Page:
• Top 500 ContributorTop 500 Contributor

    Included: This device comes with a carrying/storage pouch, micro USB (short) charging cable, and 3.5mm aux cable. If you want to use your wireless headphones/ear-buds with any device that does not have Bluetooth technology and has the 3.5mm aux jack, this is the device for you! No Complaints: I see people complain about latency with the sound, but I have absolutely no problem whatsoever. I don’t know if it is because I use top brand name ear buds and over-head earphones or what their problem is. I tried it both with Roku and with just direct cable. Description: This device is very small and lightweight. I love that it comes in a nice little pouch that can easily fit into a carry-on bag or purse so you won’t lose anything. Its use is only good for approximately 20 feet away from the transmitter before it disconnects, so don’t expect to walk into another room and still listen to your show. It works really well when I pair it with my Sony noise-cancelling wireless ear buds or my over-ear wireless headphones and it charges quickly. The sound quality is excellent. I'm so excited that I can use it every night watching TV without worry about keeping anyone else awake. Roku – I learned that if you use Roku for streaming on your TVs as I do, you cannot hook this up directly to the back of the TV and expect it to work. However, if you have the Roku remote (the model with the ear phone jack included on the side), it will work by plugging the Airfly into the remote itself. I didn’t care for the Roku ear buds and get excellent sound out of my wireless Sonys. I am using it every night with the TV in my bedroom, so it is not just used for a flight but something you can use in your everyday life if you so chose. It is much more than just converting an airplane aux jack for use with your wireless ear devices. This can be used with your PC, in a gym, on your home treadmill or any exercise device that has the 3.5mm aux jack, TVs, airplane flights, etc. Recommendation: I highly recommend this device. Sound is excellent. It is about the size of a cigarette lighter and weighs almost nothing. Plug it in, pair and you are ready to go.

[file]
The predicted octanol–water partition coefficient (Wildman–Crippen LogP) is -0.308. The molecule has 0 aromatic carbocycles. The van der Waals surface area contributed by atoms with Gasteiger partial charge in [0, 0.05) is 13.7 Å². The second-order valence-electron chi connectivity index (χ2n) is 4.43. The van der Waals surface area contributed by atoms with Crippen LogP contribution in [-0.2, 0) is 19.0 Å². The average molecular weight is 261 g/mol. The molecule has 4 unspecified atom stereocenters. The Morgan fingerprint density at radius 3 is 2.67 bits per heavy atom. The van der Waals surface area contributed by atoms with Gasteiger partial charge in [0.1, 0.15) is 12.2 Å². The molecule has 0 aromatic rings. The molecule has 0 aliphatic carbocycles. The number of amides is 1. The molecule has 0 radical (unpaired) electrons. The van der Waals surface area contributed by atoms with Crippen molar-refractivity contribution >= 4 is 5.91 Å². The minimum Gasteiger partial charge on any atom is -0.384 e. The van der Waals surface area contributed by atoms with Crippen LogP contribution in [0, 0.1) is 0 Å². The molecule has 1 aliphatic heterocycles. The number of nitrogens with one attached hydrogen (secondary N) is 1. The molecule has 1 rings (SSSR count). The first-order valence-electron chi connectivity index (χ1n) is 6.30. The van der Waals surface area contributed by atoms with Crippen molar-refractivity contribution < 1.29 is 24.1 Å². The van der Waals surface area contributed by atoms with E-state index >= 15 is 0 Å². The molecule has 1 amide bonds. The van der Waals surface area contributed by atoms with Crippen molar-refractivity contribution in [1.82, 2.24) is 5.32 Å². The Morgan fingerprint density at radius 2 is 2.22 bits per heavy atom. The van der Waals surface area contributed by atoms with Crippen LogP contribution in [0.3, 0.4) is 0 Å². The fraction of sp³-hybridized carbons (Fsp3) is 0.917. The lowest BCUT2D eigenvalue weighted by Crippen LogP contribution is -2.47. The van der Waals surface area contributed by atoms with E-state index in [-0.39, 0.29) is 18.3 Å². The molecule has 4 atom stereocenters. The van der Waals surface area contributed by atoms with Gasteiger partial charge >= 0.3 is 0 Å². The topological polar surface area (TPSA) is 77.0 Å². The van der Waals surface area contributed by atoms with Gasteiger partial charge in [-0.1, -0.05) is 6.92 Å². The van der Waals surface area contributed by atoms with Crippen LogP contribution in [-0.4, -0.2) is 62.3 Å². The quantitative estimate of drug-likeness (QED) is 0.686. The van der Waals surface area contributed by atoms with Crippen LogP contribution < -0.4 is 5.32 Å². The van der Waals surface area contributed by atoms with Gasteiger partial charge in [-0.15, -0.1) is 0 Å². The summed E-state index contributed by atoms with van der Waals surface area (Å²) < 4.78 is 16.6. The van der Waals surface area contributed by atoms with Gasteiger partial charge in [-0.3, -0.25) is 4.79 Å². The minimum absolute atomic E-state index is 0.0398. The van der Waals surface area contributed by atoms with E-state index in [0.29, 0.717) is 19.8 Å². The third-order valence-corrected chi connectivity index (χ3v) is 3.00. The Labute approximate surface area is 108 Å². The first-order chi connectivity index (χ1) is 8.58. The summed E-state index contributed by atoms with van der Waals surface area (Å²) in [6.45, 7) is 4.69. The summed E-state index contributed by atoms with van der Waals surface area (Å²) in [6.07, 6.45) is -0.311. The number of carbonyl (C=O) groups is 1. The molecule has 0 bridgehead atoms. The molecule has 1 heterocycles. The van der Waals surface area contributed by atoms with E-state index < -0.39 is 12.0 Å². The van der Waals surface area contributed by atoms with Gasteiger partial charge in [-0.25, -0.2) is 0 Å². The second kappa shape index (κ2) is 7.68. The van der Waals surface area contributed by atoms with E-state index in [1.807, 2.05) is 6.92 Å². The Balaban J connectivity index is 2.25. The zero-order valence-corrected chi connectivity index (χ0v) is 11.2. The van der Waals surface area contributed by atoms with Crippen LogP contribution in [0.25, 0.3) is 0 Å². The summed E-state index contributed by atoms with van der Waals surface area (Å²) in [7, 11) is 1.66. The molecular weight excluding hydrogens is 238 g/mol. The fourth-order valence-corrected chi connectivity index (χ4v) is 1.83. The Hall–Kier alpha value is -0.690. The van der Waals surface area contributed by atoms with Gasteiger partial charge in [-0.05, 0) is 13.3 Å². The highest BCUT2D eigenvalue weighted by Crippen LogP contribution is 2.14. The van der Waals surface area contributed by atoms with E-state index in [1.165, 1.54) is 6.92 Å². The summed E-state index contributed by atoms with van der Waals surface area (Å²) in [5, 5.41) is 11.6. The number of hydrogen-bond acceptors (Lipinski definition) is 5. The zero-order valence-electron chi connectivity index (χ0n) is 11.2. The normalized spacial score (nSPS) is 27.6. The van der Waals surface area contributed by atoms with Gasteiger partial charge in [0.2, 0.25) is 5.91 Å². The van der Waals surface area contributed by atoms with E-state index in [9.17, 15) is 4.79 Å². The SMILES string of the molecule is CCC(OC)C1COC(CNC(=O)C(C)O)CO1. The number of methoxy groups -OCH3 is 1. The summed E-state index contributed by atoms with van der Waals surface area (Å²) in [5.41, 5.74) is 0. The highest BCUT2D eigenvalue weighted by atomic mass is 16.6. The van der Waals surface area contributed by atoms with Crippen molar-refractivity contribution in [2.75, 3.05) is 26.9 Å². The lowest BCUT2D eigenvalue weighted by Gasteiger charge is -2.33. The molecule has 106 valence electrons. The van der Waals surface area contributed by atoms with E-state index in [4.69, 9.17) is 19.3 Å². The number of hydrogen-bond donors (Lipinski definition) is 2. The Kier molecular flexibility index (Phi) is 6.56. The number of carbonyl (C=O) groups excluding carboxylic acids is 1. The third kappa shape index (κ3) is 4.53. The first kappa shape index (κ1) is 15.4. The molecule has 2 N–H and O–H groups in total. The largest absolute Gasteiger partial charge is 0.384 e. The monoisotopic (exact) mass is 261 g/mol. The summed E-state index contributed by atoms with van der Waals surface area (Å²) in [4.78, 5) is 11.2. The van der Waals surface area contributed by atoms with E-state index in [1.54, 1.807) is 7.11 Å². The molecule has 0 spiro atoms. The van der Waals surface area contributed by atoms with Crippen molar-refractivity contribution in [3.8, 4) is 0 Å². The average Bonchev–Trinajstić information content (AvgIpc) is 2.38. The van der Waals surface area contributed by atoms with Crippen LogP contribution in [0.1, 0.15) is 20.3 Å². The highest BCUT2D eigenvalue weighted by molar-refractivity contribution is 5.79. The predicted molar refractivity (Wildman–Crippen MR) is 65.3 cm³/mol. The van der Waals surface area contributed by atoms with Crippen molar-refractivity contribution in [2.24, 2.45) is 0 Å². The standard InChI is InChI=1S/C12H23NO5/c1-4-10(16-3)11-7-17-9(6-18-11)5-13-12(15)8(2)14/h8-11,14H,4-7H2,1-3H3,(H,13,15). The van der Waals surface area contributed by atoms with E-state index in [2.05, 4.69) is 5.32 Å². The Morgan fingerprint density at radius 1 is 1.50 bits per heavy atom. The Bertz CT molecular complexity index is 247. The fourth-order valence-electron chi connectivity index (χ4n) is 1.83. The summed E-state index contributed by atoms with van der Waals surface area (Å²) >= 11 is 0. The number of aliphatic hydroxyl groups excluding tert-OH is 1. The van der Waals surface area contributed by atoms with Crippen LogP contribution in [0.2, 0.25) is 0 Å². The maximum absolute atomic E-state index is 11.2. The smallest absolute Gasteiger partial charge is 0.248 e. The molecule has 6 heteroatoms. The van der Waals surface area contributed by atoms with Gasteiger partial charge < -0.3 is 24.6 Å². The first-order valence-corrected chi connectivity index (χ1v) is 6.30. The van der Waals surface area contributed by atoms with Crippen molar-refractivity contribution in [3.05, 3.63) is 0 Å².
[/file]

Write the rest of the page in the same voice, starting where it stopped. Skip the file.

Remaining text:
I would recommend this to a friend

  • Rating: 4 out of 5 stars

    Simple, Effective Single function accessory

    Posted
    dnottingham4
    • Tech Insider NetworkTech Insider Network